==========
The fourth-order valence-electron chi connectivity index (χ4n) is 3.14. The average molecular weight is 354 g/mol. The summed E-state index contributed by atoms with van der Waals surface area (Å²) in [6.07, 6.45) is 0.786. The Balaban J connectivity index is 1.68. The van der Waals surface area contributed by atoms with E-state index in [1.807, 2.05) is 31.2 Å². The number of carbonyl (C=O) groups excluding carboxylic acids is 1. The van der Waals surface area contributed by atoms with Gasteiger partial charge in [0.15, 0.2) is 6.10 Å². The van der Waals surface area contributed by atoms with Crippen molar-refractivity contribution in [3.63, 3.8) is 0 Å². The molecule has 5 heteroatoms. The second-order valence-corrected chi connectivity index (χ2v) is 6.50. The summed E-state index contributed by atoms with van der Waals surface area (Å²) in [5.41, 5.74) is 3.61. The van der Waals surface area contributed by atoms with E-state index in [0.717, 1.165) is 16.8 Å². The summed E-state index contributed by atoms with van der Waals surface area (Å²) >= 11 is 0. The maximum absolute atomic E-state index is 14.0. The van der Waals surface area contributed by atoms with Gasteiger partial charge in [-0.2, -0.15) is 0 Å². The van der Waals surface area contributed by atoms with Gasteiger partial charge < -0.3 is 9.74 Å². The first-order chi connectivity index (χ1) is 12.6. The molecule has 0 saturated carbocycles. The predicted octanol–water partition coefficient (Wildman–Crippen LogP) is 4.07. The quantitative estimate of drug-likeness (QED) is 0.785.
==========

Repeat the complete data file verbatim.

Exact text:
The fourth-order valence-electron chi connectivity index (χ4n) is 3.14. The average molecular weight is 354 g/mol. The summed E-state index contributed by atoms with van der Waals surface area (Å²) in [6.07, 6.45) is 0.786. The Balaban J connectivity index is 1.68. The van der Waals surface area contributed by atoms with E-state index in [1.807, 2.05) is 31.2 Å². The number of carbonyl (C=O) groups excluding carboxylic acids is 1. The van der Waals surface area contributed by atoms with Gasteiger partial charge in [0.15, 0.2) is 6.10 Å². The van der Waals surface area contributed by atoms with Crippen molar-refractivity contribution in [3.63, 3.8) is 0 Å². The molecule has 5 heteroatoms. The second-order valence-corrected chi connectivity index (χ2v) is 6.50. The summed E-state index contributed by atoms with van der Waals surface area (Å²) in [5.41, 5.74) is 3.61. The van der Waals surface area contributed by atoms with E-state index in [0.717, 1.165) is 16.8 Å². The summed E-state index contributed by atoms with van der Waals surface area (Å²) >= 11 is 0. The maximum absolute atomic E-state index is 14.0. The van der Waals surface area contributed by atoms with Gasteiger partial charge in [-0.2, -0.15) is 0 Å². The van der Waals surface area contributed by atoms with Gasteiger partial charge < -0.3 is 9.74 Å². The first-order chi connectivity index (χ1) is 12.6. The molecule has 0 saturated carbocycles. The predicted octanol–water partition coefficient (Wildman–Crippen LogP) is 4.07. The quantitative estimate of drug-likeness (QED) is 0.785.